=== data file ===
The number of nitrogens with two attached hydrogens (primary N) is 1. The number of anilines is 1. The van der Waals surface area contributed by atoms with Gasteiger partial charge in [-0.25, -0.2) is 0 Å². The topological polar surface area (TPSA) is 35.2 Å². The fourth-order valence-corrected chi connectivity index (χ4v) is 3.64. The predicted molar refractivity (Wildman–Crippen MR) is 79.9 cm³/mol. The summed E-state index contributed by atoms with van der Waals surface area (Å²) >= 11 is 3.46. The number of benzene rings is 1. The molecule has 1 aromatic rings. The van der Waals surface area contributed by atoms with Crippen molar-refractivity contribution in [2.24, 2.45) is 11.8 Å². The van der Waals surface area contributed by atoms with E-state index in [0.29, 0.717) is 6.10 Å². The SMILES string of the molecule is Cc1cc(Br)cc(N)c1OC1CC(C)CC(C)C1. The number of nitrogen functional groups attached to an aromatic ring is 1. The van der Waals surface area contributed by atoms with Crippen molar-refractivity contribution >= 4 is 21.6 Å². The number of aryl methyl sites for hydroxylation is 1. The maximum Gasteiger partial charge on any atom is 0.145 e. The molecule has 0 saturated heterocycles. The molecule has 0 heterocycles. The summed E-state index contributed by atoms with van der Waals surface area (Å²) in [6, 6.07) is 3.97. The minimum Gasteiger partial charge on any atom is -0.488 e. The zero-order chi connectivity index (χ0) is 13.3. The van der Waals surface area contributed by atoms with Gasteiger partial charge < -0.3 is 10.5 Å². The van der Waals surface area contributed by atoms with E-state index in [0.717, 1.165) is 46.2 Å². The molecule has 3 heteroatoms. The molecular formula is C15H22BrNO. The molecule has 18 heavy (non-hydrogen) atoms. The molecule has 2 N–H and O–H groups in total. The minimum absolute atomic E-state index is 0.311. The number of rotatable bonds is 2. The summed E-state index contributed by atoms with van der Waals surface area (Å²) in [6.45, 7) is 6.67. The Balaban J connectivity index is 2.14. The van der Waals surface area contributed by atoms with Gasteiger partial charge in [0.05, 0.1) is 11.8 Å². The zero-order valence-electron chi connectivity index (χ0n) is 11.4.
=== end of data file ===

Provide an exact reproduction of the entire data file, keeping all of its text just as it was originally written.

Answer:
The number of nitrogens with two attached hydrogens (primary N) is 1. The number of anilines is 1. The van der Waals surface area contributed by atoms with Gasteiger partial charge in [-0.25, -0.2) is 0 Å². The topological polar surface area (TPSA) is 35.2 Å². The fourth-order valence-corrected chi connectivity index (χ4v) is 3.64. The predicted molar refractivity (Wildman–Crippen MR) is 79.9 cm³/mol. The summed E-state index contributed by atoms with van der Waals surface area (Å²) >= 11 is 3.46. The number of benzene rings is 1. The molecule has 1 aromatic rings. The van der Waals surface area contributed by atoms with Crippen molar-refractivity contribution in [2.24, 2.45) is 11.8 Å². The van der Waals surface area contributed by atoms with E-state index in [0.29, 0.717) is 6.10 Å². The SMILES string of the molecule is Cc1cc(Br)cc(N)c1OC1CC(C)CC(C)C1. The number of nitrogen functional groups attached to an aromatic ring is 1. The van der Waals surface area contributed by atoms with Crippen molar-refractivity contribution >= 4 is 21.6 Å². The number of aryl methyl sites for hydroxylation is 1. The maximum Gasteiger partial charge on any atom is 0.145 e. The molecule has 0 saturated heterocycles. The molecule has 0 heterocycles. The summed E-state index contributed by atoms with van der Waals surface area (Å²) in [6, 6.07) is 3.97. The minimum Gasteiger partial charge on any atom is -0.488 e. The zero-order chi connectivity index (χ0) is 13.3. The van der Waals surface area contributed by atoms with Gasteiger partial charge < -0.3 is 10.5 Å². The van der Waals surface area contributed by atoms with E-state index in [0.717, 1.165) is 46.2 Å². The molecule has 3 heteroatoms. The molecular formula is C15H22BrNO. The molecule has 18 heavy (non-hydrogen) atoms. The molecule has 2 N–H and O–H groups in total. The minimum absolute atomic E-state index is 0.311. The number of rotatable bonds is 2. The summed E-state index contributed by atoms with van der Waals surface area (Å²) in [6.45, 7) is 6.67. The Balaban J connectivity index is 2.14. The van der Waals surface area contributed by atoms with Gasteiger partial charge in [0.05, 0.1) is 11.8 Å². The zero-order valence-electron chi connectivity index (χ0n) is 11.4.